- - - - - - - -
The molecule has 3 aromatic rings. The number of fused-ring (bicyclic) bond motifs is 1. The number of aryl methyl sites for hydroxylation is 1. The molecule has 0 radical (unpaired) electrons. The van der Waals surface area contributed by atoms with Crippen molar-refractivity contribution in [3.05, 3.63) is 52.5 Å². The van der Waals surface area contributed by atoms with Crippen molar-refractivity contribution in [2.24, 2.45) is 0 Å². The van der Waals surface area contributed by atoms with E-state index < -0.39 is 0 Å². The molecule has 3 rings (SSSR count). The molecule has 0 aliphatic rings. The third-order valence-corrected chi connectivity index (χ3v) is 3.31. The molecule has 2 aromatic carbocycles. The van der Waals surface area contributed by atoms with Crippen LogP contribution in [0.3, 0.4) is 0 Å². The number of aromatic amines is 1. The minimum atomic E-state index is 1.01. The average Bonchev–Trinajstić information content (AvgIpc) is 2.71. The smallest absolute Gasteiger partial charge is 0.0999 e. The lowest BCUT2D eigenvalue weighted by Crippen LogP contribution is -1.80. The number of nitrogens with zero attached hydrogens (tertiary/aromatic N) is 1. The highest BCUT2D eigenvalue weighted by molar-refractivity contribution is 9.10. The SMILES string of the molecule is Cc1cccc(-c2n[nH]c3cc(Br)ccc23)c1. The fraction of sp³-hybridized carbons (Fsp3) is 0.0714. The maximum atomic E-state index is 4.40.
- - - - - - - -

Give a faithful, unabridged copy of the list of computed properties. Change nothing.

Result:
The molecule has 3 aromatic rings. The number of fused-ring (bicyclic) bond motifs is 1. The number of aryl methyl sites for hydroxylation is 1. The molecule has 0 radical (unpaired) electrons. The van der Waals surface area contributed by atoms with Crippen molar-refractivity contribution in [3.05, 3.63) is 52.5 Å². The van der Waals surface area contributed by atoms with Crippen molar-refractivity contribution in [2.24, 2.45) is 0 Å². The van der Waals surface area contributed by atoms with E-state index < -0.39 is 0 Å². The molecule has 3 rings (SSSR count). The molecule has 0 aliphatic rings. The third-order valence-corrected chi connectivity index (χ3v) is 3.31. The molecule has 2 aromatic carbocycles. The van der Waals surface area contributed by atoms with Crippen LogP contribution in [0.3, 0.4) is 0 Å². The number of aromatic amines is 1. The minimum atomic E-state index is 1.01. The average Bonchev–Trinajstić information content (AvgIpc) is 2.71. The smallest absolute Gasteiger partial charge is 0.0999 e. The lowest BCUT2D eigenvalue weighted by Crippen LogP contribution is -1.80. The number of nitrogens with zero attached hydrogens (tertiary/aromatic N) is 1. The highest BCUT2D eigenvalue weighted by molar-refractivity contribution is 9.10. The SMILES string of the molecule is Cc1cccc(-c2n[nH]c3cc(Br)ccc23)c1. The fraction of sp³-hybridized carbons (Fsp3) is 0.0714. The maximum atomic E-state index is 4.40.